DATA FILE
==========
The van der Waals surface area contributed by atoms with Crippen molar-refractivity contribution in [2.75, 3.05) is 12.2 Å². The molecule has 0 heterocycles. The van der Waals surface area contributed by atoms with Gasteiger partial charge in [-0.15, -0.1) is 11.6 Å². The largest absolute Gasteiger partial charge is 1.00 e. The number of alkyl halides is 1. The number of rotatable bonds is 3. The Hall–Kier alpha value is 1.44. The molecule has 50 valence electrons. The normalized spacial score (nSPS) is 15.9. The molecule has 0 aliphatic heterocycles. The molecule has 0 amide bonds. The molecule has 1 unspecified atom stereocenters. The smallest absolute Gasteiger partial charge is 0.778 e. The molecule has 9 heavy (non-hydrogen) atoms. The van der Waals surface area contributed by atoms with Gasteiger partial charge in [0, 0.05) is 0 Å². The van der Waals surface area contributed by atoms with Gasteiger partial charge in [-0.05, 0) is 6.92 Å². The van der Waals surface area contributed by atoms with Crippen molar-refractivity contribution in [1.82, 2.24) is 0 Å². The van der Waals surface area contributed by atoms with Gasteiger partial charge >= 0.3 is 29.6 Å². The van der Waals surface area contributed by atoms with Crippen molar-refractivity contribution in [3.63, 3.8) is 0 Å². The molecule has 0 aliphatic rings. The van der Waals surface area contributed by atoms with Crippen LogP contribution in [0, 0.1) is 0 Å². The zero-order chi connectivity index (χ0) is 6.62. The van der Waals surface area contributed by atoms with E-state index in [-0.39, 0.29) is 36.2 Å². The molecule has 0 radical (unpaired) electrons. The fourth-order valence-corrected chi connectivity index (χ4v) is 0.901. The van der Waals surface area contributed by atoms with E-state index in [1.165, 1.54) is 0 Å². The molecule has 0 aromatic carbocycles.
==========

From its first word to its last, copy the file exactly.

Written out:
The van der Waals surface area contributed by atoms with Crippen molar-refractivity contribution in [2.75, 3.05) is 12.2 Å². The molecule has 0 heterocycles. The van der Waals surface area contributed by atoms with Gasteiger partial charge in [-0.15, -0.1) is 11.6 Å². The largest absolute Gasteiger partial charge is 1.00 e. The number of alkyl halides is 1. The number of rotatable bonds is 3. The Hall–Kier alpha value is 1.44. The molecule has 50 valence electrons. The normalized spacial score (nSPS) is 15.9. The molecule has 0 aliphatic heterocycles. The molecule has 0 amide bonds. The molecule has 1 unspecified atom stereocenters. The smallest absolute Gasteiger partial charge is 0.778 e. The molecule has 9 heavy (non-hydrogen) atoms. The van der Waals surface area contributed by atoms with Gasteiger partial charge in [0, 0.05) is 0 Å². The van der Waals surface area contributed by atoms with Gasteiger partial charge in [-0.05, 0) is 6.92 Å². The van der Waals surface area contributed by atoms with Crippen molar-refractivity contribution in [1.82, 2.24) is 0 Å². The van der Waals surface area contributed by atoms with Gasteiger partial charge >= 0.3 is 29.6 Å². The van der Waals surface area contributed by atoms with Crippen molar-refractivity contribution in [3.63, 3.8) is 0 Å². The molecule has 0 aliphatic rings. The van der Waals surface area contributed by atoms with Crippen LogP contribution in [0, 0.1) is 0 Å². The zero-order chi connectivity index (χ0) is 6.62. The van der Waals surface area contributed by atoms with E-state index in [-0.39, 0.29) is 36.2 Å². The molecule has 0 radical (unpaired) electrons. The fourth-order valence-corrected chi connectivity index (χ4v) is 0.901. The van der Waals surface area contributed by atoms with E-state index in [1.165, 1.54) is 0 Å². The molecule has 0 aromatic carbocycles.